13. I've done little confectionery in my time. Not my thing. But back in the day when I was playing with chocolate, I used Trader Joe's Pound Plus, which was a good quality chocolate for the price. I think it's only dark chocolate, not milk chocolate. I haven't tried it in years, so if anybody else has had more recent experience with this chocolate, pls say if it's still good.   I've done tempering with the microwave method and the classic mush method (groan). Microwave was easier for me, but the classic method gives a better temper.   I assume you have a good digital thermometer. It's important for tempering chocolate.   King Arthur Flour sells chocolate pastilles. I like Vahlrona and Guittard (though I haven't used them recently). Vahlrona chocolate was exceptional the last time I used it, both dark chocolate and milk chocolate. Stay away from Scharffen Berger chocolate. Since SB was taken over by Hershey's, SB chocolate has acquired that weird waxy filler you find in Hershey's chocolate bars. http://search.kingarthurflour.com/search?p=Q&asug=&deftab=products&w=chocolate   good luck. Pls let us know how it goes.
  14. This one's a toughie. How much is your housemate's son willing to spend? If I were in the same situation, I would find a local confectioner or culinary student willing to make the chocolates for me. If you want a high-quality chocolate product here, I think you're looking at a custom job. I would guess that local cooking schools or cooking programs would have job-posting boards. A small chocolate shop where the owner makes the chocolates is another possibility. The specialty chocolate molds and the high-quality chocolate itself will add to the cost of the job.
  15. djyee100

    An Overload of Eggs

    Agree. I've only eaten century eggs a few times, but I have pleasant memories. No way I'd eat something that reminded me of spoiled eggs.
  16. djyee100

    An Overload of Eggs

    How about pickled eggs and beets? I've made this recipe and liked it. http://www.saveur.com/article/Recipes/Pickled-Beets-and-Hard-Cooked-Eggs   I noticed your piles of zucchini on the Gardening thread. Zucchini frittata is a good combo.
  17. djyee100

    An Overload of Eggs

    It's the idea and the looks of it that put you off. I first ate a "century egg" in a pastry when I was a kid. I didn't know what it was. I just ate it, and I liked it. The yolk tastes like a sweet jelly. But the white is blah, forget that.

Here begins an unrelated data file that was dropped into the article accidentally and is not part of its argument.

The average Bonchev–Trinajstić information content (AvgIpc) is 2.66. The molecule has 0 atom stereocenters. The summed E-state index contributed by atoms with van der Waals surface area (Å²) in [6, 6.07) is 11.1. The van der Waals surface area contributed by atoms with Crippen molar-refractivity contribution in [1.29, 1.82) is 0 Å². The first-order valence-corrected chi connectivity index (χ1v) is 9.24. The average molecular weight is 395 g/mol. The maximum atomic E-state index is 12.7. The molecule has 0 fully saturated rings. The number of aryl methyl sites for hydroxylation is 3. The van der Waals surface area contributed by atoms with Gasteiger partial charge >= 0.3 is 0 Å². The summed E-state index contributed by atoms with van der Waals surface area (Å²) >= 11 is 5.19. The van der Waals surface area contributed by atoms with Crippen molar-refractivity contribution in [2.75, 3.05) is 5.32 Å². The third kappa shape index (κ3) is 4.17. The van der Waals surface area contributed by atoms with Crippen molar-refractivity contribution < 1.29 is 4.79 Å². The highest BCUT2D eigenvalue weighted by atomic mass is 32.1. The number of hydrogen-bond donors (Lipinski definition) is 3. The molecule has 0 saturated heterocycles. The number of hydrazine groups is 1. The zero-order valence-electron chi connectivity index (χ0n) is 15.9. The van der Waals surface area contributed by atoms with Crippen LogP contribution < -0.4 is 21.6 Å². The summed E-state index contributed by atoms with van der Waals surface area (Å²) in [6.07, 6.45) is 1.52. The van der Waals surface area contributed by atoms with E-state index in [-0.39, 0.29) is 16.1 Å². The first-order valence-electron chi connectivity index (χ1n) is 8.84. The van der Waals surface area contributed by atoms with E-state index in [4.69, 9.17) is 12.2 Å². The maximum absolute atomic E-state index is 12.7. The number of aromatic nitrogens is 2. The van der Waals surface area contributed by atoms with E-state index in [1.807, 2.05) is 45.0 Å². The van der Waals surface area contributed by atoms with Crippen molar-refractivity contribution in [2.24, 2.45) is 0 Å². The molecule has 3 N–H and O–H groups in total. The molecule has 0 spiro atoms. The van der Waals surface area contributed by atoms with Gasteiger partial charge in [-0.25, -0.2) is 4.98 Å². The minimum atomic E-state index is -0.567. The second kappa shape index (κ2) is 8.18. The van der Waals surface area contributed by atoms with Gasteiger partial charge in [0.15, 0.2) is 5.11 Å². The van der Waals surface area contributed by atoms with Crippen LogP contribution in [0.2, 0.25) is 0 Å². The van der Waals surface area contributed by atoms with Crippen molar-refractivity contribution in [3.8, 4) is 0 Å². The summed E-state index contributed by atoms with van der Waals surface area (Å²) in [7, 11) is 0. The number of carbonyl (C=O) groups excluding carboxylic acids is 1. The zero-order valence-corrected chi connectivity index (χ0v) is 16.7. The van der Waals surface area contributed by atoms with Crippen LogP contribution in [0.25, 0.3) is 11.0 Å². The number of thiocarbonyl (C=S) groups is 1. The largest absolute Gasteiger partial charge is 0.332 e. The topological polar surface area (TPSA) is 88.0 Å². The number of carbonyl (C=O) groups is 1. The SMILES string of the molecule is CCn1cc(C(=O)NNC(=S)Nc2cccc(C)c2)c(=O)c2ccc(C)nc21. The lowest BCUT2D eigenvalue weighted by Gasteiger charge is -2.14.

18. djyee100

    An Overload of Eggs

    Wish I had those eggs myself. I'd make lots of cookie doughs, like Toll House cookie dough or icebox cookie doughs. I'd roll the dough up in parchment paper, like slice 'n' bake cookies, freeze 'em, then bake cookies over the holidays. Since the eggs are not standard size, you'll have to weigh them. One large-size egg, the standard egg size for baking recipes, weighs 50 grams or 1.75 oz without the shell. Also you can make Popovers. Brioche if you want to get fancy. Pasta carbonara for dinner. I like to make frittata for a quick dinner, 10-12 eggs in one frittata. I make mine in a (greased) nonstick 10" skillet, and I never flip it over (too messy and nervewracking). I put the pan under the broiler to finish cooking the top. The leftovers are good in sandwiches the next day.
  19. Did you see this forum on Chowhound? It's a old link. http://www.chowhound.com/post/thai-basils-find-358736 Or any other Southeast Asian food market might have it. You could even ask a Thai restaurant where they get theirs. I agree that Italian basil doesn't cut it in Thai food. But you don't have to use holy basil. I think Thai basil, which is anise-y and purple, is just as good in stirfries. Basil is out of season. But in the summer try contacting your local herbalists' association for a supplier. Someone may be growing it for ayurvedic reasons. http://herbalists.on.ca/ This is a long shot: I notice that Amma, or Mata Amritanandamayi, visits Toronto in the summer. She was mentioned in heidih's link. When I have visited her ashram in San Ramon, Ca, during her summer tour there, I have noticed a table of tulsi/holy basil plants for sale. I don't know if tulsi plants would also be available at her Toronto venue. What can I say? It might be a source for you. Try emailing Amma's Toronto group--maybe someone local grows the herb. http://amma.org/meeting-amma/north-america/toronto/canada
  20. Edward, I've grown tulsi or holy basil (Ocimum tenuiflorum) in my garden in the Bay Area. If you can grow Italian basil, you can grow holy basil. Have you searched online for it under its Latin name "Ocimum tenuiflorum" or "Ocimum sanctum"? Specialty nurseries may sell the plants. You can buy seeds online. The website Dave's Garden lists vendors. http://davesgarden.com/guides/pf/go/930/   Horton Spice Mills is selling culinary Italian basil. Holy basil is a specialty plant and not that readily available.   As far as I know, holy basil is usually associated with Southeast Asian cooking, not Japanese cooking. It has a spicy flavor. The plant is considered medicinal in the Indian Ayurvedic tradition, but I wouldn't call it a drug in the conventional sense. It is an herb that is supposed to promote health and well-being. It's also popular in Thai stirfries, which is how I use it.